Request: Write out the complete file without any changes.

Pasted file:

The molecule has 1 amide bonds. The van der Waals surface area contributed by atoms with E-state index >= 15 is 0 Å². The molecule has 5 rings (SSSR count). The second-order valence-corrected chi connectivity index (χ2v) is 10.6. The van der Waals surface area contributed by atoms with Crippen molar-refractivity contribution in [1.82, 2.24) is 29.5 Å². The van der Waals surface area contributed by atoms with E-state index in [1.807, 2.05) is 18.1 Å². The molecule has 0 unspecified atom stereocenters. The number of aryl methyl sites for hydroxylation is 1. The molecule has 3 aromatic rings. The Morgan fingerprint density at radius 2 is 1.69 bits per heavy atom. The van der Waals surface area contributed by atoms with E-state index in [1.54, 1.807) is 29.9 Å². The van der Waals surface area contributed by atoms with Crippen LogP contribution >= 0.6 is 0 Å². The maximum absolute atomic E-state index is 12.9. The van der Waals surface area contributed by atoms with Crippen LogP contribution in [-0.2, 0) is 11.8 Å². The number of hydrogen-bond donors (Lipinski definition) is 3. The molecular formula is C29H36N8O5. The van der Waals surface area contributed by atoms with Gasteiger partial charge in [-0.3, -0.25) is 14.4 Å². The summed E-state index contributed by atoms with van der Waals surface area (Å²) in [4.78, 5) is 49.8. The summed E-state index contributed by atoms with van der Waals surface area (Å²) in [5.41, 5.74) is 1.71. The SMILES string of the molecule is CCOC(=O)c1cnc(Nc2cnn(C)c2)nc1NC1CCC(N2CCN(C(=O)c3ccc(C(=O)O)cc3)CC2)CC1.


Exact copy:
The molecule has 1 amide bonds. The van der Waals surface area contributed by atoms with E-state index >= 15 is 0 Å². The molecule has 5 rings (SSSR count). The second-order valence-corrected chi connectivity index (χ2v) is 10.6. The van der Waals surface area contributed by atoms with Crippen molar-refractivity contribution in [1.82, 2.24) is 29.5 Å². The van der Waals surface area contributed by atoms with E-state index in [1.807, 2.05) is 18.1 Å². The molecule has 0 unspecified atom stereocenters. The number of aryl methyl sites for hydroxylation is 1. The molecule has 3 aromatic rings. The Morgan fingerprint density at radius 2 is 1.69 bits per heavy atom. The van der Waals surface area contributed by atoms with E-state index in [1.54, 1.807) is 29.9 Å². The van der Waals surface area contributed by atoms with Crippen LogP contribution >= 0.6 is 0 Å². The maximum absolute atomic E-state index is 12.9. The van der Waals surface area contributed by atoms with Crippen LogP contribution in [-0.2, 0) is 11.8 Å². The number of hydrogen-bond donors (Lipinski definition) is 3. The molecular formula is C29H36N8O5. The van der Waals surface area contributed by atoms with Gasteiger partial charge in [-0.3, -0.25) is 14.4 Å². The summed E-state index contributed by atoms with van der Waals surface area (Å²) in [4.78, 5) is 49.8. The summed E-state index contributed by atoms with van der Waals surface area (Å²) in [5.41, 5.74) is 1.71. The SMILES string of the molecule is CCOC(=O)c1cnc(Nc2cnn(C)c2)nc1NC1CCC(N2CCN(C(=O)c3ccc(C(=O)O)cc3)CC2)CC1.